Internet myths about Enforcement Agents

Unfortunately, with enforcement, there is a lot of inaccurate and misleading information posted on the internet often perpetuated by various forums claiming to be an authority on the subject. We have, therefore, introduced this page to highlight (and hopefully correct) the most popular internet myths about civil enforcement.


If a bailiff ignores a Removal of Implied Right of Access notice he commits trespass.

These notices have their origin with the Freeman on the Land movement and are ignored by all enforcement companies as they have no bearing on their actions. The warrant or writ of control allows a bailiff to visit your property for the purpose of ‘taking control’ of your goods.



A warrant or liability order must have a court seal and a wet ink signature.

One of the most popular (and inaccurate) Freeman on the Land (FMoTL) theories. Rule 109 (3) of the Magistrate Court Rules 1981 states that where a signature is required on a form or warrant (of control), an electronic signature will satisfy the requirement.


A warrant of control dies after 12 months.

No, it doesn’t. An enforcement agent is given 12 months from the date of the Notice of Enforcement to either take control of goods or to obtain payment. If he fails to do so, the warrant expires. The local authority (creditor) can make an application to extend the warrant for a further 12 months. Also, if you enter into a payment agreement with the enforcement agent the position is different. The 12 month period begins with the date of default (if one occurs) and not from the date of the Notice of Enforcement.


The warrant ceases if you pay the fine to HM Court Service/local authority online.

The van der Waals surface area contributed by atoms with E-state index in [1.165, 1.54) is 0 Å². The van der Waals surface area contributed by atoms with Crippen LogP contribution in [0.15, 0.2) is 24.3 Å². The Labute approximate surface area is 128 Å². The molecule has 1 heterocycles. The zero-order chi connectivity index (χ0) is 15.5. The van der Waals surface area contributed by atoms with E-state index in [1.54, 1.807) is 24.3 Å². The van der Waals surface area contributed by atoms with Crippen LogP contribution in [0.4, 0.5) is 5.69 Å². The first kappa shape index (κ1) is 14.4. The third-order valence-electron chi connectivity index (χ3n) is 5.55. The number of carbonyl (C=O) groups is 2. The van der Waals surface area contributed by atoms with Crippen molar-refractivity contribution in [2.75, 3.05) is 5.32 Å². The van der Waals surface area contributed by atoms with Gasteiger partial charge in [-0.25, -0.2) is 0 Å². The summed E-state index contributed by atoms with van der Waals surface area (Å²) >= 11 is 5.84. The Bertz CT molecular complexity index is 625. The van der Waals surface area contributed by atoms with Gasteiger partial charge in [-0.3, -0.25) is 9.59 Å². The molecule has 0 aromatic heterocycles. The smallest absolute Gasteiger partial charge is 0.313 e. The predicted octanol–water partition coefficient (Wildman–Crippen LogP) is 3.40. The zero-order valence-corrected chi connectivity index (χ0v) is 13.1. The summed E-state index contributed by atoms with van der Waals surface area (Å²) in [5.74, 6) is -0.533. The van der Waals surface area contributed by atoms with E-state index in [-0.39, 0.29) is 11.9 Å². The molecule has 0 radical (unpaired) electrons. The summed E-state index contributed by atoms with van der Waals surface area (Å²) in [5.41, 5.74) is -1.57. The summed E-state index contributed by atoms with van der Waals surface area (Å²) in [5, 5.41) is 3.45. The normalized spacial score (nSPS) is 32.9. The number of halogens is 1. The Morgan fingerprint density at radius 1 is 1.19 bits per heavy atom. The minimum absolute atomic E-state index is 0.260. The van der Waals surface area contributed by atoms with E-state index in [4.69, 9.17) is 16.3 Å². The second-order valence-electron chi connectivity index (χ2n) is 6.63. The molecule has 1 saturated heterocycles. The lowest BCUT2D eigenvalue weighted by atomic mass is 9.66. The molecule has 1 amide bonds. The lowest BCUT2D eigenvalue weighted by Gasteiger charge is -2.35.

Once the debt has been passed to the enforcement agents, the ‘amount due’ includes enforcement fees. Following a Notice of Enforcement or a personal visit, some people may decide to pay the council or the magistrates court directly believing that they can avoid paying these fees. This does not work. Generally, the local authority will immediately advise the enforcement company that a payment has been received, and the enforcement agency will, in line with legislation allocate that payment in line with the ‘pro-rata’ distribution of payments. Indeed once a warrant has been passed to the enforcement agency, fees become legally due and as confirmed in legislation, the ‘amount outstanding’ includes bailiff fees. In fact enforcement regulations have made it a statutory requirement that all payments are split on a ‘pro-rata’ basis. Accordingly, unless the ‘amount due’ (which includes bailiff fees) is paid in full, the warrant has not been satisfied and enforcement action can legally continue. It needs to be made clear that paying the local authority or the magistrate court direct does not mean that the warrant has been satisfied (or ceased to have an effect). All that it means, is that a part payment has been made. This has been confirmed by the Local Government Ombudsman.